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Exercise and cancer: from "healthy" to "therapeutic"?

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  1. The effects of targeted immune-regulatory strategies on tumor-specific T-cell responses in vitro

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  2. In vitro 4-1BB stimulation promotes expansion of CD8+ tumor-infiltrating lymphocytes from various sarcoma subtypes

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  3. Evidence of immune elimination, immuno-editing and immune escape in patients with hematological cancer

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  4. Arginase-1-based vaccination against the tumor microenvironment: the identification of an optimal T-cell epitope

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  5. TAM-ing T cells in the tumor microenvironment: implications for TAM receptor targeting

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  1. Capsid-like particles decorated with the SARS-CoV-2 receptor-binding domain elicit strong virus neutralization activity

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  2. The capacity of CD4+ Vγ9Vδ2 T cells to kill cancer cells correlates with co-expression of CD56

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  3. Vγ9Vδ2 T Cells Concurrently Kill Cancer Cells and Cross-Present Tumor Antigens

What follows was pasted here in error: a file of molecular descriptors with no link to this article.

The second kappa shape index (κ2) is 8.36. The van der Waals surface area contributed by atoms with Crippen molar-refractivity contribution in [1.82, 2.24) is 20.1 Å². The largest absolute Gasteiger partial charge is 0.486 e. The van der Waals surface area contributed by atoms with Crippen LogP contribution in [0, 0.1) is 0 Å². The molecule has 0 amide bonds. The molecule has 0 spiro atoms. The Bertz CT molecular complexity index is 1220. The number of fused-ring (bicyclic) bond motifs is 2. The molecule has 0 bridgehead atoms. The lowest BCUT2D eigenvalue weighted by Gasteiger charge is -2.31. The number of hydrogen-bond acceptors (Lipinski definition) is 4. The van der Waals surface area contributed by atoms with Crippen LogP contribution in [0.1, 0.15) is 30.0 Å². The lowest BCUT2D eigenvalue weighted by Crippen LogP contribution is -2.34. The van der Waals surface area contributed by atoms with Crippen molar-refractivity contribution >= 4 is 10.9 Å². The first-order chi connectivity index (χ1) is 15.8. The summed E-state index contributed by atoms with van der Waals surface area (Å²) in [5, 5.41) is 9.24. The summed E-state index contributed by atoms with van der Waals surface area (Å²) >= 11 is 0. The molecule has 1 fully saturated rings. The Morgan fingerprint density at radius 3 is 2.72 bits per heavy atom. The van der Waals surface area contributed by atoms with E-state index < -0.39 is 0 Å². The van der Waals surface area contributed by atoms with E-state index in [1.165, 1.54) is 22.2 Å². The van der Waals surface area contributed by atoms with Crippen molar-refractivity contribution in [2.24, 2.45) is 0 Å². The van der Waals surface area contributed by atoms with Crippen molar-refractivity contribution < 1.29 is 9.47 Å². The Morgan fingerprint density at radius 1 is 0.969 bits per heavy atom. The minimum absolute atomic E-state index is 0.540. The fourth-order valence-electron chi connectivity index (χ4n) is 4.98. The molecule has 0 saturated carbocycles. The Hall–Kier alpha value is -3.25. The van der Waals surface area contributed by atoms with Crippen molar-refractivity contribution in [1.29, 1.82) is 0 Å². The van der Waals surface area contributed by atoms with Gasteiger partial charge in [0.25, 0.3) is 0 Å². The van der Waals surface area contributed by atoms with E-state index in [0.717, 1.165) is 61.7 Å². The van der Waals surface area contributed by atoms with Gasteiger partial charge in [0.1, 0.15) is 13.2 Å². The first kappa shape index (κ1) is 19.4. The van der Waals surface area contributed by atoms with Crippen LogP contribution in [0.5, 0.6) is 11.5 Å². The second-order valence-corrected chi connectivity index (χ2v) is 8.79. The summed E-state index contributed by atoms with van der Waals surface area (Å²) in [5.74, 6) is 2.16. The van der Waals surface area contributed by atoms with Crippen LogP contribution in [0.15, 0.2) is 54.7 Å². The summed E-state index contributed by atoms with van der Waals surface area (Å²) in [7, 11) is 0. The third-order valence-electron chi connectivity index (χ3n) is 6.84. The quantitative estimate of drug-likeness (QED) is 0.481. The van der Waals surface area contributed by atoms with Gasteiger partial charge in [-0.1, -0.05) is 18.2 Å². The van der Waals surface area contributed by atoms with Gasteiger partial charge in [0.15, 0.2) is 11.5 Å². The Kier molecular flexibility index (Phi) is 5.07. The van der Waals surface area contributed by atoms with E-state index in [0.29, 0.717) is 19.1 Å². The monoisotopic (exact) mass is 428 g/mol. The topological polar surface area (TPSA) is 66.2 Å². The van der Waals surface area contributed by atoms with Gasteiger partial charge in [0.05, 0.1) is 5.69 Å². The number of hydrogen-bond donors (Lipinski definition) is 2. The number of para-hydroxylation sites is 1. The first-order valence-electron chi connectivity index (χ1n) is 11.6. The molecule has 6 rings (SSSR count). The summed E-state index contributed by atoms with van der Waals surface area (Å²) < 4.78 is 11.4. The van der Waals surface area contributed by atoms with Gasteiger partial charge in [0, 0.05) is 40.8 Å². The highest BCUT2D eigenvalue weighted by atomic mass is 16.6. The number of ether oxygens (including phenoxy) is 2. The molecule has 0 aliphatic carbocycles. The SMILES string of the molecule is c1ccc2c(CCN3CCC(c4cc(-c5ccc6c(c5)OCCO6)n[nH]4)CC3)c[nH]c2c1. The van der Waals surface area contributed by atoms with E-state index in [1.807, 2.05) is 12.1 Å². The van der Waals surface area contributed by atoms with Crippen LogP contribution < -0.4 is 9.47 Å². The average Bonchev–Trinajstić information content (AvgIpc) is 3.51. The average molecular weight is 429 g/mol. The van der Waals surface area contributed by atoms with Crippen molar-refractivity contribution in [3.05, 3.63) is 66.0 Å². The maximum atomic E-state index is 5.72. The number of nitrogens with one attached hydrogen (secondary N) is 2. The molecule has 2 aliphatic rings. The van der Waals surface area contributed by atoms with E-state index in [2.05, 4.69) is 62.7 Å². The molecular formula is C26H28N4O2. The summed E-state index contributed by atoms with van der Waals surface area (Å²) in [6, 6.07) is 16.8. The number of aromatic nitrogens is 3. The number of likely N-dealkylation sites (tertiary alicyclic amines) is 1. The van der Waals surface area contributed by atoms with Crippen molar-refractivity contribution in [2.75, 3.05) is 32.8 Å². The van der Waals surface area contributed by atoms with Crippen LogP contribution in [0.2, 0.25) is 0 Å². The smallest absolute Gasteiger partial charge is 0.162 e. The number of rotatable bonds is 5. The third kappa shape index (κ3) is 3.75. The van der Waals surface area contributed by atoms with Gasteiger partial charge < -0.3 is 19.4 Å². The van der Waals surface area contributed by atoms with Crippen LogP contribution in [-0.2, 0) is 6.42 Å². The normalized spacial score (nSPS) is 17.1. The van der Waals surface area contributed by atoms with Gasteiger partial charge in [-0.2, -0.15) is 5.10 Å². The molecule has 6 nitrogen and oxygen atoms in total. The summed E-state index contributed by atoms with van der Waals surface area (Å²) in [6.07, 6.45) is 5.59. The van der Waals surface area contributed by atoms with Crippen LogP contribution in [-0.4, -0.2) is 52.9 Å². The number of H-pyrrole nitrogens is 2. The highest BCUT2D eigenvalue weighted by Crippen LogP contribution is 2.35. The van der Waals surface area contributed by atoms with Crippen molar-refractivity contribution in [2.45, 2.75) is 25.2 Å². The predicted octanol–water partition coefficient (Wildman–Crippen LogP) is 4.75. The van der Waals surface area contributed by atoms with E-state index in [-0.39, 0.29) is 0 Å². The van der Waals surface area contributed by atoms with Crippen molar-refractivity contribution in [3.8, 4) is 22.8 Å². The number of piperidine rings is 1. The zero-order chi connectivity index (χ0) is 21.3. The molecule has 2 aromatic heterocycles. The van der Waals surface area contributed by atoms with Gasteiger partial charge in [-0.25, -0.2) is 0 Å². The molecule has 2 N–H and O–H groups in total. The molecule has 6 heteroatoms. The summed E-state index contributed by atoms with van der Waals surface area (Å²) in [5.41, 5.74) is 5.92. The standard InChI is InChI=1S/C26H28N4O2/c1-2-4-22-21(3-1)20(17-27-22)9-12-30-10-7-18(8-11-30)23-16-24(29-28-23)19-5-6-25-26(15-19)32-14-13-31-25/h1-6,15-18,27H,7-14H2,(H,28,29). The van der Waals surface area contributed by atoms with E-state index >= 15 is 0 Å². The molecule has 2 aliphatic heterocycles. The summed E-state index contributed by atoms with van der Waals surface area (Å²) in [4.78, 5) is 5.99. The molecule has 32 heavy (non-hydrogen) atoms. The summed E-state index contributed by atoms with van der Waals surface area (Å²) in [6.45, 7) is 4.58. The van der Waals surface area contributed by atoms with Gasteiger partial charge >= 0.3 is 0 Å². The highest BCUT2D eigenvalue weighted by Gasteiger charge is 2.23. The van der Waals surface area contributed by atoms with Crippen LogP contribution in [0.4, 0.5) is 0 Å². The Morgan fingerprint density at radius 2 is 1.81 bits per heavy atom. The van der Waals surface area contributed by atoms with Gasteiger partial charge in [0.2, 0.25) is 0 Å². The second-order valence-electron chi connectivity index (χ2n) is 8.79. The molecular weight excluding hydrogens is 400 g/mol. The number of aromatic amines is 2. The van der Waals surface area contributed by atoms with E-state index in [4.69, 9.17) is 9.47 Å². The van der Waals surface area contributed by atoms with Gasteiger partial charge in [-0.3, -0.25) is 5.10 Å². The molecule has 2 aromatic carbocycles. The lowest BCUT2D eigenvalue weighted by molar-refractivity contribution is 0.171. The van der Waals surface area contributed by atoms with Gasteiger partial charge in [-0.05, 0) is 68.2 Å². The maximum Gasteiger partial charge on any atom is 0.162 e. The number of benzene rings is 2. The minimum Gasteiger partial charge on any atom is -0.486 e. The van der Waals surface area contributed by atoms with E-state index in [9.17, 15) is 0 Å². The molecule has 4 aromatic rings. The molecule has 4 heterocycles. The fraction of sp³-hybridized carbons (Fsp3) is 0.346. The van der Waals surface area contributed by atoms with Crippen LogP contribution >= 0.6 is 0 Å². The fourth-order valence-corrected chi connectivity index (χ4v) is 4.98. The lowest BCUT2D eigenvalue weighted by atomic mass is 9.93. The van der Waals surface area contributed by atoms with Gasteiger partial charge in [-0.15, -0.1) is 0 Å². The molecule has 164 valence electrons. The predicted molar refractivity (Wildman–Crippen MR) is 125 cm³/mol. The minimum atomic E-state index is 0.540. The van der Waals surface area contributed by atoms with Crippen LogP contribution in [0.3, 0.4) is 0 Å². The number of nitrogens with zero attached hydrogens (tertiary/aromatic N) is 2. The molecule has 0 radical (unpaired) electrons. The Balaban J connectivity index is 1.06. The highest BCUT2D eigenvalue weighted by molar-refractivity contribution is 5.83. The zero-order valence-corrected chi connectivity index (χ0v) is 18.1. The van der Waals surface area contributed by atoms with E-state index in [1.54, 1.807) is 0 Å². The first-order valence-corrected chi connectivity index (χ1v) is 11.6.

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  4. TAM Receptor Inhibition-Implications for Cancer and the Immune System

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  5. Adrenergic Signaling in Immunotherapy of Cancer: Friend or Foe?

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Exercise improves functional capacity and patient-reported outcomes across a range of cancer diagnoses. The mechanisms behind this protection have been largely unknown, but exercise-mediated changes in body composition, sex hormone levels, systemic inflammation, and immune cell function have been suggested to play a role. We recently demonstrated that voluntary exercise leads to an influx of immune cells in tumors, and a more than 60% reduction in tumor incidence and growth across several mouse models. Given the common mechanisms of immune cell mobilization in mouse and man during exercise, we hypothesize that this link between exercise and the immune system can be exploited in cancer therapy in particular in combination with immunotherapy. Thus, we believe that exercise may not just be "healthy" but may in fact be therapeutic.

Original languageEnglish
JournalCancer immunology, immunotherapy
Volume66
Issue number5
Pages (from-to)667-671
Number of pages5
ISSN0340-7004
DOIs
Publication statusPublished - May 2017

    Research areas

  • Exercise, Exercise Therapy, Humans, Neoplasms, Journal Article, Review

ID: 52221612